Digital executive career moves:
  • DISH Network Corp., based in Englewood, Colo., appointed Atilla Tinic to the role of SVP & CIO. (He was SVP of IT at CenturyLink Inc.) Tinic will report to COO John Swieringa (who was DISH’s CIO in 2014-2015). DISH also named Suma Nallapati as SVP & chief digital officer (e.g., handling marketing tech and e-commerce) — reporting to the new CIO Tinic. Nallapati currently serves as the Colorado state CIO and will join DISH in mid-January when a new state administration takes office.

  • Owens & Minor Inc., based in Richmond, Va., appointed Joseph Pekala as SVP & CIO. For the previous four years, Pekala served as CIO at ACCO Brands Inc.

  • Leandro DalleMule left his position as chief data officer at insurer American International Group Inc. (AIG) to join an insurtech startup, Planck Resolution, as general manager for North America. Planck Re, founded in 2016, calls itself an “AI-based data platform for commercial insurance.”

  • Envision Healthcare Corp., in Nashville, named Kristin Darby as CIO. She was previously enterprise CIO at Cancer Treatment Centers of America.

  • Liberty Mutual Insurance, based in Boston, announced the appointment of four executives to CIO James McGlennon’s technology leadership team: Monica Caldas as CIO for Global Retail Markets; John Heveran as CIO for Global Risk Solutions; Katie Jenkins as chief information security officer (CISO); and Michael Willock as CTO for Liberty Mutual Investments.

  • Synovus Financial Corp., based in Columbus, Ga., hired Zack Bishop as EVP of technology and operations. He was previously EVP & CIO at Renasant Bank.

  • Michael Ruttledge will join Citizens Financial Group Inc. in Providence, R.I., as CIO, effective Jan. 7. He recently served as a group CIO at American Express. Ruttledge succeeds Brian O’Connell, who is retiring.

  • Roadrunner Transportation Systems Inc., based in Downers Grove, Ill., named Michael Rapken as CIO.

  • Teena Piccione was named EVP & CIO at RTI International in Research Triangle Park, N.C. She was SVP for IT and COO at Fidelity Investments.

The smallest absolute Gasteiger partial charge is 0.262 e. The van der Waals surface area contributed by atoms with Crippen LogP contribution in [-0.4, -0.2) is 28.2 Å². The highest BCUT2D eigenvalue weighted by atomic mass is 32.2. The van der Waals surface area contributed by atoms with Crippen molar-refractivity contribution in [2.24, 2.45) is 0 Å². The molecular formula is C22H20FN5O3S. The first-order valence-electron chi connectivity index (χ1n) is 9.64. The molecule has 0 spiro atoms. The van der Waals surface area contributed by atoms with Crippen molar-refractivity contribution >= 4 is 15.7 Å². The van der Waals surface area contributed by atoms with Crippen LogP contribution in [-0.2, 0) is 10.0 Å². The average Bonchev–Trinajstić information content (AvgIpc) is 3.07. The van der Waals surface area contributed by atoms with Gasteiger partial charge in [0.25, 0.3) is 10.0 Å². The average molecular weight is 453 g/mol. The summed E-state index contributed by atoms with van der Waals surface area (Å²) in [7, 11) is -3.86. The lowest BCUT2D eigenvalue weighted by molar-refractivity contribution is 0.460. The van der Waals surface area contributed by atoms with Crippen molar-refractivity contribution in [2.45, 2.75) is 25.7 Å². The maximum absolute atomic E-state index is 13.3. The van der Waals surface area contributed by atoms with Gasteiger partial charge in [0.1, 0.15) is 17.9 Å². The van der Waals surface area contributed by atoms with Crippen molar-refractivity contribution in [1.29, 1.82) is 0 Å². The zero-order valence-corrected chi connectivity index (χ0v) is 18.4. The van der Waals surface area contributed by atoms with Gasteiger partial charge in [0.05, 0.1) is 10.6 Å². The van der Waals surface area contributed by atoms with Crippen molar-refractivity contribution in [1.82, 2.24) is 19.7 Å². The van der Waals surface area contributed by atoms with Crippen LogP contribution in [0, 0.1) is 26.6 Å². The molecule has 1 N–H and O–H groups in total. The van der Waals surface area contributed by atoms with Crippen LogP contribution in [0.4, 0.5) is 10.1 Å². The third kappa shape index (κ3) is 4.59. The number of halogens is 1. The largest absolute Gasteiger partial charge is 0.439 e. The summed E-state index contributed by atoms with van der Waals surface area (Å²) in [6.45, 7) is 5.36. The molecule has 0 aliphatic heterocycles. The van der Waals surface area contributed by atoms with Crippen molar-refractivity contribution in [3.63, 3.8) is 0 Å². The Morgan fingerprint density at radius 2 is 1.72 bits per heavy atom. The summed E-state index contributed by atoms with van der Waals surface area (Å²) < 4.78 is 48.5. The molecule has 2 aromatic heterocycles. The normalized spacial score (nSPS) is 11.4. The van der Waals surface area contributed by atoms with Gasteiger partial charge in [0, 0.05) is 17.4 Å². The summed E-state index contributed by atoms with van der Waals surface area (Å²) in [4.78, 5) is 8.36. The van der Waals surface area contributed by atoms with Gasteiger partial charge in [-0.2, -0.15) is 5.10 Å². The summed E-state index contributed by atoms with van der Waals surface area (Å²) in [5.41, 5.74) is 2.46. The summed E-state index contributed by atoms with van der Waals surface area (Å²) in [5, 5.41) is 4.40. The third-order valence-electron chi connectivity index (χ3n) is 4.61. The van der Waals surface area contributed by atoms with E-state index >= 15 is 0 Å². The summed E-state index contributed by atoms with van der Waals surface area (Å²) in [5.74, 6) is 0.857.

• Mike Brown was named CIO at Matrix Medical Network in Scottsdale, Ariz. He was previously CIO at AccentCare Inc.

  • Texas-based Producers Ag Insurance Group Inc. (ProAg) named Benji Borner as CIO.

  • Western Governors University (WGU), an online university based in Salt Lake City, named David Morales as SVP & CIO. Morales was previously senior director of engineering in Walmart’s IT department.


{Brain food} Time for ‘digital spring cleaning’

“Facing an explosion of digital clutter, resulting from two decades of rapid technology growth and innovation, people and organizations are rethinking what they really want,” says a new report by Accenture Interactive’s Fjord unit.

Years of organizational investment in innovation have left customers feeling inundated and overwhelmed, straining the demands on our time and attention. Whereas once we craved the novelty, excitement and instant gratification, we now crave more quiet and meaning in a noisy world. People and organizations are doing some soul-searching about what they really value, rejecting products and services that don’t meet their needs — in effect, changing the nature of our relationships with technology and brands.

Digital is facing a big spring cleaning: a time when we decide whether something still has value and relevance to our lives,” said Mark Curtis, Fjord’s co-founder and chief client officer. “Digital is now so widely adopted that its novelty has worn off. In their attempt to declutter, people are being more selective about which products and services they incorporate into their daily lives, choosing to disconnect, unsubscribe or opt-out if the value exchange is not mutual. Never before has the responsibility of [human-centered] design been more important.”

Carnival patents high-tech guest medallions